Was it Barber's money which paid their wages? Clearly the answer is no. Barber in the East Coast ports and its subagents in other United States ports performed many services, soliciting and servicing cargo and passengers, for which it collected a percentage of the gross receipts. (Other general agents for Wilhelmsen performed similar services abroad, particularly in the Far East.) The gross receipts were maintained in a special account which were unquestionably the funds and property of Wilhelmsen. These were expended in behalf of Wilhelmsen to pay all expenses for the soliciting and the handling of the cargo and passengers in United States ports. One of the items of those expenses, payable out of the special account, was a payment to the master for advances against wages of the crew, including the wages of this plaintiff. The conclusion is inevitable that Wilhelmsen's money paid the wages of the crew.
This leaves the final test -- whose initiative and judgment chose the route and the ports? In Cosmopolitan Co. v. McAllister (supra) it was the ship's owner which supplied that initiative and judgment. In the case at hand, except for the reservation of authority by the owner to change general routes, it was, in great measure, the initiative and judgment of Barber which governed the routes and ports, at least while the ship was in United States waters. In this regard the cases are dissimilar. But, though Barber would decide whether there was sufficient cargo to warrant a call at a particular port, employed subagents for the handling of freight at other United States ports, arranged for towage, pilotage, Coast Guard notification, tugs, stevedores, and advised shippers and agents when and where to deliver and accept cargo, and expedited all of these services, these tasks no longer subsisted when the Turandot was in the waters off Hong Kong. For when the ship was on its out voyage, ultimately bound for Jakarta, making intervening stops at various foreign ports, Barber's initiative and judgment, relative to its choice of routes and ports, were no longer a factor. In those waters, Wilhelmsen's foreign general agents were in command and they alone, upon similar financial arrangements, took up like services in the foreign ports into which the Turandot was heading.
The contract between Wilhelmsen and Barber, while it referred to all ships owned by Wilhelmsen and did not make specific mention of the Turandot, is significant (see Cosmopolitan Co., supra, p. 790). True, the language is not controlling and we must look to the degree of control exercised and operative under the agreement Romero v. Garcia & Diaz, 286 F. 2d 347, 350). But Barber was not authorized to and did not exceed the specific duties and obligations set out in the agreement to be performed by it and its subagents. Moreover, paragraph "Fifth" denies to Barber any "duties and responsibilities for or in connection with the physical operation, maintenance or repairs or for the seaworthiness thereof and shall be under no liability for the consequences of any unseaworthiness or any failure properly to maintain or repair said vessel." Thus, neither by virtue of said contract nor by any view of the "venture as a whole" is there any indication that the defendant Barber undertook de facto control and custody of the ship, nor that it manned, operated or navigated it. It was thus not the owner pro hac vice of the vessel.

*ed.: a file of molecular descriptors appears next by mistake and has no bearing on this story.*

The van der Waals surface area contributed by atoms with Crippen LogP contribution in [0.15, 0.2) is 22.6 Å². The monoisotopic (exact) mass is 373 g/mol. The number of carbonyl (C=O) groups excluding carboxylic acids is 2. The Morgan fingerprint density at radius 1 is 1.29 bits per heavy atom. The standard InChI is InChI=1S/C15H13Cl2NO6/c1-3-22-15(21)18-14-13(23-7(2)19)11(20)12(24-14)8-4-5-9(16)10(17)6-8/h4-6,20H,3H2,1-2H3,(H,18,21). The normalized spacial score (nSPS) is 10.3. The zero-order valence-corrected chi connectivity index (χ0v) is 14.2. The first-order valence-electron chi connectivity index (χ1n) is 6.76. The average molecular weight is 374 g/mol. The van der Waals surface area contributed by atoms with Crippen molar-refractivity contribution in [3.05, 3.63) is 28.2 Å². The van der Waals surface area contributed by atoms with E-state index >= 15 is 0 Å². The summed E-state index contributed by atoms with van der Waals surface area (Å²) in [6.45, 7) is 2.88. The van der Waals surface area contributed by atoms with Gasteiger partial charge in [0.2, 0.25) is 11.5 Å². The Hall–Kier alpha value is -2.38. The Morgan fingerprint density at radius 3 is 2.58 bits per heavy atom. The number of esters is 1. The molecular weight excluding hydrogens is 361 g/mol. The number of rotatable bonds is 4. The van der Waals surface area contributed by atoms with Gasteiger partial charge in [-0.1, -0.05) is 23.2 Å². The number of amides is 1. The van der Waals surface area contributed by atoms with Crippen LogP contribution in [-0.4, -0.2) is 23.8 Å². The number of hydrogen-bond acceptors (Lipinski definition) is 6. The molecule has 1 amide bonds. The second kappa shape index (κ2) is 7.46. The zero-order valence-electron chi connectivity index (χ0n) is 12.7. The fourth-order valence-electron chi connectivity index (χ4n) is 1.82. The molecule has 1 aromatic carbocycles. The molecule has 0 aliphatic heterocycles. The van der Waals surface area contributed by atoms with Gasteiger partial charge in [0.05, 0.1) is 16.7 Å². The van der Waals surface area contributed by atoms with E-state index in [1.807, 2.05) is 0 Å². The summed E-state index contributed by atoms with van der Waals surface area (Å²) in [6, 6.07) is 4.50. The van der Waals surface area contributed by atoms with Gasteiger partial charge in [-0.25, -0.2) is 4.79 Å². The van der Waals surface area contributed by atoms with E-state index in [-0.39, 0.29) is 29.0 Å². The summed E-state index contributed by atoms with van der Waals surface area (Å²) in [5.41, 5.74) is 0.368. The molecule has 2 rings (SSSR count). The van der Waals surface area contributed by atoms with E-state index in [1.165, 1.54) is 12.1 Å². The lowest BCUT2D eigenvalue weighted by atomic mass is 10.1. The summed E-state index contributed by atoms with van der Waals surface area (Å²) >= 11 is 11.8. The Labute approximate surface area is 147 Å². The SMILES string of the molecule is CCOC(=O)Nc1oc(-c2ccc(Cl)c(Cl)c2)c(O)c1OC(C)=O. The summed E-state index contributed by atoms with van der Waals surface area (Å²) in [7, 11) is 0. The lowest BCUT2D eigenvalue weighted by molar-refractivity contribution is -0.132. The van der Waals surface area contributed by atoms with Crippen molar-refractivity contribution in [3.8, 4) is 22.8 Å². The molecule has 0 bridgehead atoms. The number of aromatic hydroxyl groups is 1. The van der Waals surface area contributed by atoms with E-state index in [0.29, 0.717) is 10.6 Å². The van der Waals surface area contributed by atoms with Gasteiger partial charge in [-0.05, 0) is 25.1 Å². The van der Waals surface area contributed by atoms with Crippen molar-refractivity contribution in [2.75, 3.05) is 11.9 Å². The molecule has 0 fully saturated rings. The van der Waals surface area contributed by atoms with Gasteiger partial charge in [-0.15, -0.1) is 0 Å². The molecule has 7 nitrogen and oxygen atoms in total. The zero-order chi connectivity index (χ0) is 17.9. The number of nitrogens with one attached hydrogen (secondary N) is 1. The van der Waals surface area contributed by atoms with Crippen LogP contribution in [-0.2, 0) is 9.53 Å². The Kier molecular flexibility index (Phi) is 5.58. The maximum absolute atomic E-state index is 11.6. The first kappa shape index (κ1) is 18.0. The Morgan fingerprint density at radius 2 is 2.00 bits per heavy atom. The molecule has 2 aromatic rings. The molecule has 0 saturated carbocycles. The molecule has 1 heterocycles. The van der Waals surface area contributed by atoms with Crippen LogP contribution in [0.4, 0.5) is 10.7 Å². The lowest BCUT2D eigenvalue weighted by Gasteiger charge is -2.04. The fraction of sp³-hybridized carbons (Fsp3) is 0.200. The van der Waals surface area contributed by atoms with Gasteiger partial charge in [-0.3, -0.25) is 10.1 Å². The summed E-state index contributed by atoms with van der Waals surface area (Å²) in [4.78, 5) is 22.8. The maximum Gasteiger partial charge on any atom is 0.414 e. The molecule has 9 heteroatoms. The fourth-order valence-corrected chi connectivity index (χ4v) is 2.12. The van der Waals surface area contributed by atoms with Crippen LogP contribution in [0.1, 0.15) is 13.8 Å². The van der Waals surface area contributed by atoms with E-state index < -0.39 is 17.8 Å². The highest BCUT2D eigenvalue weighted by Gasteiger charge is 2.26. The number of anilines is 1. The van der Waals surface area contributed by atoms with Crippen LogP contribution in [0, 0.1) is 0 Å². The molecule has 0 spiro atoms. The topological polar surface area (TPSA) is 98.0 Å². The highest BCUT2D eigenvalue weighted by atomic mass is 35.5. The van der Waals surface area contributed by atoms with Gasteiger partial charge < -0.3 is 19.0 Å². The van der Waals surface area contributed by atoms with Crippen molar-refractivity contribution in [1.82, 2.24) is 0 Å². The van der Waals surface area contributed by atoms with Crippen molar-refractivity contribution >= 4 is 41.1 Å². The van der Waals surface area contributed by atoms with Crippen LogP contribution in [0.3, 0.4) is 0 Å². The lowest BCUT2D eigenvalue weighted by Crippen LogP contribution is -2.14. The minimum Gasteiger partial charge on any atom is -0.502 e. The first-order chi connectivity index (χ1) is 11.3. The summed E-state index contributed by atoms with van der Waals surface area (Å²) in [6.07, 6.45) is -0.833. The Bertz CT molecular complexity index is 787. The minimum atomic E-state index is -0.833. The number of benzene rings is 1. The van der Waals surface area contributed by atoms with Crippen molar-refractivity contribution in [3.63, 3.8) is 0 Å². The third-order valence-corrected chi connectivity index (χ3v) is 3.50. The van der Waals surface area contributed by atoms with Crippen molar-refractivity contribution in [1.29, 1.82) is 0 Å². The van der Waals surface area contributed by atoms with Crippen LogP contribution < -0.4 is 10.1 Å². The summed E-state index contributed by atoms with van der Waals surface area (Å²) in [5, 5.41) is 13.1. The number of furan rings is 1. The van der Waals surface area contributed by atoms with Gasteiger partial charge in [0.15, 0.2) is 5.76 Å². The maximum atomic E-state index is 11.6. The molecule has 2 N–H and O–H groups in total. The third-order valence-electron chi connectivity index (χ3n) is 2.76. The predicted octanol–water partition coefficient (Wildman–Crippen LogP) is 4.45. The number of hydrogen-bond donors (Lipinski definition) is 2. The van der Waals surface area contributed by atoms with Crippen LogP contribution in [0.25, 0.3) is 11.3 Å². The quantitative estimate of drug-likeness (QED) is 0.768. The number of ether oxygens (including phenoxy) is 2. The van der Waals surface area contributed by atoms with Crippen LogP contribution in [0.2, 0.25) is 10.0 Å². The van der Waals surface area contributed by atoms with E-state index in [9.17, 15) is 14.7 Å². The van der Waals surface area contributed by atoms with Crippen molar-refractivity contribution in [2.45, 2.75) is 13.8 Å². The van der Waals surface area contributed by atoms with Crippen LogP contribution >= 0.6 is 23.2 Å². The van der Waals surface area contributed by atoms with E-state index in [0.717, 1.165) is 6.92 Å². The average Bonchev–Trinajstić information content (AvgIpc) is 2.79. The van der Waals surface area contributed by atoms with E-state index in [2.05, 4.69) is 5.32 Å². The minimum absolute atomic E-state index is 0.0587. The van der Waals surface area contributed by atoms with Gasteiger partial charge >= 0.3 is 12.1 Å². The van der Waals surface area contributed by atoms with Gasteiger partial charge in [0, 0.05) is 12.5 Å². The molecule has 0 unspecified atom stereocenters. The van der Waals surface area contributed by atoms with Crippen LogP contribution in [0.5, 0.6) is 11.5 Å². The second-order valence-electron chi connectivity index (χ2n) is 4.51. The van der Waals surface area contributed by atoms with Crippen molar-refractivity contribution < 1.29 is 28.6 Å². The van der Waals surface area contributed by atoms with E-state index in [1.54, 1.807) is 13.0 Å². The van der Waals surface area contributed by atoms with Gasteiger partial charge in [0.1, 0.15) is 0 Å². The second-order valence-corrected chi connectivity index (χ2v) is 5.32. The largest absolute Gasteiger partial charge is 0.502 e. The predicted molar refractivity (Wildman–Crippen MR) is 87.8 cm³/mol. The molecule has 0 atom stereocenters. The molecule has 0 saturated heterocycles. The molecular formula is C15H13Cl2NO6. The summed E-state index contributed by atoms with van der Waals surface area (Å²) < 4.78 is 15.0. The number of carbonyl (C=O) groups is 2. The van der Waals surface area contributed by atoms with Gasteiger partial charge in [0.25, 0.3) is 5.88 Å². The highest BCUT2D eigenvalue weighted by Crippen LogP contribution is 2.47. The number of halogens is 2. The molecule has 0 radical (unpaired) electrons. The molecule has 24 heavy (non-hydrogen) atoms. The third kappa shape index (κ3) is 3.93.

We come now to plaintiff's contention that the defendant Barber failed to disclose to him that Wilhelmsen was his employer, it being urged that Barber represented itself as plaintiff's employer by virtue of the circumstances of the hiring arrangement at the Scandinavian shipping office and by virtue of Barber's conduct evincing such relationship. The difficulty is that plaintiff and Barber never even met. There was no contact at all and so no agreement between them, without which the obligation of the agent to disclose his principal is obviously not present (2 N. Y. Jur., Agency, § 311; Restatement 2d, Agency, vol. 2, § 322; 3 C. J. S., Agency, § 216). And, assuming that words may be supplanted by conduct, such as the use of the Barber name on the hiring slip, on the transporting vehicle and on the pier -- these were neither understood nor relied upon by plaintiff. Without reliance on conduct or acts, absent words, recovery based on failure to disclose one's principal cannot be had (cf. Argersinger v. Macnaughton, 114 N. Y. 535, 539 ; Kelly Asphalt Block Co. v. Barber Asphalt Paving Co., 211 N. Y. 68 ). Indeed, this plaintiff apparently appreciated he was to work on a Norwegian vessel for he applied for the job at a Scandinavian hiring agency, reported to the Norwegian Consulate and boarded a ship plainly displaying its Norwegian owner's name. To claim reliance on the agent's failure to identify the employer in these circumstances is as unrealistic as it is inappropriate. This is particularly the case because the display of the Barber name, except for the hiring card, all came to plaintiff's notice after and not before the hiring and the Barber name on the card meant nothing to plaintiff, assuming he was capable of reading it and that it actually appeared thereon.